This work may not be copied, distributed, displayed, published, reproduced, transmitted, modified, posted, sold, licensed, or used for commercial purposes. By downloading this file, you are agreeing to the publisher’s Terms & Conditions.


Efficacy and Effectiveness of First- and Second-Generation Antipsychotics in Schizophrenia

Ari B. Jaffe, MD, and Jerome Levine, MD

Published: November 1, 2003

Article Abstract

While efficacy as a concept is concerned with whether a treatment works under ideal conditions,effectiveness is concerned with whether a treatment works under the conditions of routine care.Large-scale clinical, pharmacy, and administrative databases can provide naturalistic data for effectivenessstudies when appropriate methodology is employed. The Nathan Kline Institute IntegratedResearch Database includes patient-specific admission, demographic, diagnostic, medication, anddischarge information from hospitals operated by the New York State Office of Mental Health. Thisdatabase was used to study the effectiveness of first- versus second-generation antipsychotics in thetreatment of schizophrenia and schizoaffective disorder. Switching off the index medication regimenprior to discharge (negative outcome) was our principal outcome of interest. We concluded that, as aclass, second-generation antipsychotics were less likely than first-generation agents to be associatedwith premature discontinuation of an antipsychotic regimen, both when used as the initial medicationregimen following hospitalization and as the second regimen following a prior medication switch.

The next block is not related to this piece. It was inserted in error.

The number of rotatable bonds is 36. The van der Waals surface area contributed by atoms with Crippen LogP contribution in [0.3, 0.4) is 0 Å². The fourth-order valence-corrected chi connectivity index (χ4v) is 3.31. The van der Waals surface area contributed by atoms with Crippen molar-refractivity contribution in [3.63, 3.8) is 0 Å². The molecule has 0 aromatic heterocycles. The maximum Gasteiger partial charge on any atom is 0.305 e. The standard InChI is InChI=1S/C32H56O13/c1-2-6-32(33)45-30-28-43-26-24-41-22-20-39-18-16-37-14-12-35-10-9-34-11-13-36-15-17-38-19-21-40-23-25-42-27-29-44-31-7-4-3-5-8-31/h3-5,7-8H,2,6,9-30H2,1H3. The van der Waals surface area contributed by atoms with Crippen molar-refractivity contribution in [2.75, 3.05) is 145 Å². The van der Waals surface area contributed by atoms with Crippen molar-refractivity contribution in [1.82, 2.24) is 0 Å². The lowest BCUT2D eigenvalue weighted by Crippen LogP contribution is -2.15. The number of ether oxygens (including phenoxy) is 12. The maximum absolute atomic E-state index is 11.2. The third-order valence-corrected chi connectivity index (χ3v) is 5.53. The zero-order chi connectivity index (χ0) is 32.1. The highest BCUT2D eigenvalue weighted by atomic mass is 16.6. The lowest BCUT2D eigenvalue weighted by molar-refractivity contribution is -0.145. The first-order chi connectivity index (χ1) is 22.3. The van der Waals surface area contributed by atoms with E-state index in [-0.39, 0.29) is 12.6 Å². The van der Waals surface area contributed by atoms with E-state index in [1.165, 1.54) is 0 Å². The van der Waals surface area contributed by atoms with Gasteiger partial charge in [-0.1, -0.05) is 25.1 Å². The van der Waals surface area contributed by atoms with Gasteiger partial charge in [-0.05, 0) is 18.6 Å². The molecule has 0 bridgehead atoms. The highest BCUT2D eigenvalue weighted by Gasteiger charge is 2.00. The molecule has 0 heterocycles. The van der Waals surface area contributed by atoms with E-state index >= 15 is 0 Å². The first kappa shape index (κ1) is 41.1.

Some JCP and PCC articles are available in PDF format only. Please click the PDF link at the top of this page to access the full text.

Related Articles

Volume: 64

Quick Links: